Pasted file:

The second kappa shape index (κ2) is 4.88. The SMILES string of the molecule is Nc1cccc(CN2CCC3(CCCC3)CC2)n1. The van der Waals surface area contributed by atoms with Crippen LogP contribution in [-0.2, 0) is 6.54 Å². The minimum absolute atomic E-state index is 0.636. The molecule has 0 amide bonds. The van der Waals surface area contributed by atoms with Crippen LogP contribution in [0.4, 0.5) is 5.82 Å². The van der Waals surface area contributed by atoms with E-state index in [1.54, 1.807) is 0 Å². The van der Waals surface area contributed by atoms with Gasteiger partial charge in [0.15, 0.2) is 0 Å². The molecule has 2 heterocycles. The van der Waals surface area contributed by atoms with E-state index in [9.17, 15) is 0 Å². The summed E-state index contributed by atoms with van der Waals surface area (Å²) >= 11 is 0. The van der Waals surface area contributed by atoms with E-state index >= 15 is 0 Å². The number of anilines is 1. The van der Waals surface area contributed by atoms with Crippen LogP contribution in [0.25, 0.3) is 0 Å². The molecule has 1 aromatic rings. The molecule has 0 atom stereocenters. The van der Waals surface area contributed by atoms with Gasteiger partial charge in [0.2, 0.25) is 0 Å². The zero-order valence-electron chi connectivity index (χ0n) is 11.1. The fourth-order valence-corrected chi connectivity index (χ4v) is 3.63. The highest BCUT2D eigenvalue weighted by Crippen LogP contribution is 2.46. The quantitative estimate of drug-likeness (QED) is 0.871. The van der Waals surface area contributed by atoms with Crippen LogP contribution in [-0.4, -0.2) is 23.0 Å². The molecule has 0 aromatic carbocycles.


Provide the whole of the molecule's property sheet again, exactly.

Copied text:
The second kappa shape index (κ2) is 4.88. The SMILES string of the molecule is Nc1cccc(CN2CCC3(CCCC3)CC2)n1. The van der Waals surface area contributed by atoms with Crippen LogP contribution in [-0.2, 0) is 6.54 Å². The minimum absolute atomic E-state index is 0.636. The molecule has 0 amide bonds. The van der Waals surface area contributed by atoms with Crippen LogP contribution in [0.4, 0.5) is 5.82 Å². The van der Waals surface area contributed by atoms with E-state index in [1.54, 1.807) is 0 Å². The van der Waals surface area contributed by atoms with Gasteiger partial charge in [0.15, 0.2) is 0 Å². The molecule has 2 heterocycles. The van der Waals surface area contributed by atoms with E-state index in [9.17, 15) is 0 Å². The summed E-state index contributed by atoms with van der Waals surface area (Å²) >= 11 is 0. The van der Waals surface area contributed by atoms with E-state index >= 15 is 0 Å². The number of anilines is 1. The van der Waals surface area contributed by atoms with Crippen LogP contribution in [0.25, 0.3) is 0 Å². The molecule has 1 aromatic rings. The molecule has 0 atom stereocenters. The van der Waals surface area contributed by atoms with Gasteiger partial charge in [0.2, 0.25) is 0 Å². The zero-order valence-electron chi connectivity index (χ0n) is 11.1. The fourth-order valence-corrected chi connectivity index (χ4v) is 3.63. The highest BCUT2D eigenvalue weighted by Crippen LogP contribution is 2.46. The quantitative estimate of drug-likeness (QED) is 0.871. The van der Waals surface area contributed by atoms with Crippen LogP contribution in [-0.4, -0.2) is 23.0 Å². The molecule has 0 aromatic carbocycles.